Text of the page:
Le Néolibéralisme, et puis après ?

Vingt ans de politiques économiques néolibérales n'ont apporté que des résultats décevants pour les pays en voie de développement. L'Amérique latine, la région ayant le plus essayé de mettre en place les recettes du « consensus de Washington » (marché libre, dérégulation des prix, privatisation), a fait l'expérience d'une croissance faible et volatile creusant le fossé des inégalités. Parmi les anciennes économies socialistes d'Europe de l'est et de l'Union Soviétique, peu sont parvenues aux niveaux de production réels atteints avant 1990. En Afrique sub-saharienne, la plupart des économies ne sont pas parvenues à faire face aux programmes d'ajustement exigés par le FMI et la Banque mondiale.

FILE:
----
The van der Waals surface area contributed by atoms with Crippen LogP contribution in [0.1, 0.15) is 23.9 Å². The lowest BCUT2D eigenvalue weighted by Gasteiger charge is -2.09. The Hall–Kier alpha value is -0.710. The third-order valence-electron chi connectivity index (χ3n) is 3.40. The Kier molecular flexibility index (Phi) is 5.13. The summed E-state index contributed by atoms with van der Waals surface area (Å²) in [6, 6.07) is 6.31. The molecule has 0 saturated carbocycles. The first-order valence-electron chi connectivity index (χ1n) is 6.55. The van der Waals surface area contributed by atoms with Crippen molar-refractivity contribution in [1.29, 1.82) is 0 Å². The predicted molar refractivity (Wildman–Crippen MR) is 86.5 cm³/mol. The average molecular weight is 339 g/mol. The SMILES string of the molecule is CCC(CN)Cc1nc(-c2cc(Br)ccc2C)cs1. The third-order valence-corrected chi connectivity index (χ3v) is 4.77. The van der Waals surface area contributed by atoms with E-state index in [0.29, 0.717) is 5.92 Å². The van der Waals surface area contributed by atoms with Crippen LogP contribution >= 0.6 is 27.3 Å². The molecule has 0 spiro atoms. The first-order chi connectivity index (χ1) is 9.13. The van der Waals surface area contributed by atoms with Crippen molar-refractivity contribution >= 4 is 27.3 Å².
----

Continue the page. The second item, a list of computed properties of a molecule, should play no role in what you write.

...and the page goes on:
Les rares exemples de réussite se sont produits dans des pays qui ont suivi leur propre rythme et qui ne représentent pas vraiment une image d'Épinal du néolibéralisme. La Chine, le Viêt-Nam et l'Inde : tous trois ont désobéi pratiquement à toutes les règles du manuel du parfait néolibéral, même quand ils se sont lancés dans une voie plus axée vers les marchés.

Il est temps aujourd'hui de laisser tomber le néolibéralisme et le consensus de Washington. Reste à relever le défi d'une alternative, d'un ensemble de politiques visant à promouvoir le développement sans tomber dans le piège d'un nouveau plan impraticable soi-disant prévu pour le bien-être de tous les pays sans distinction.

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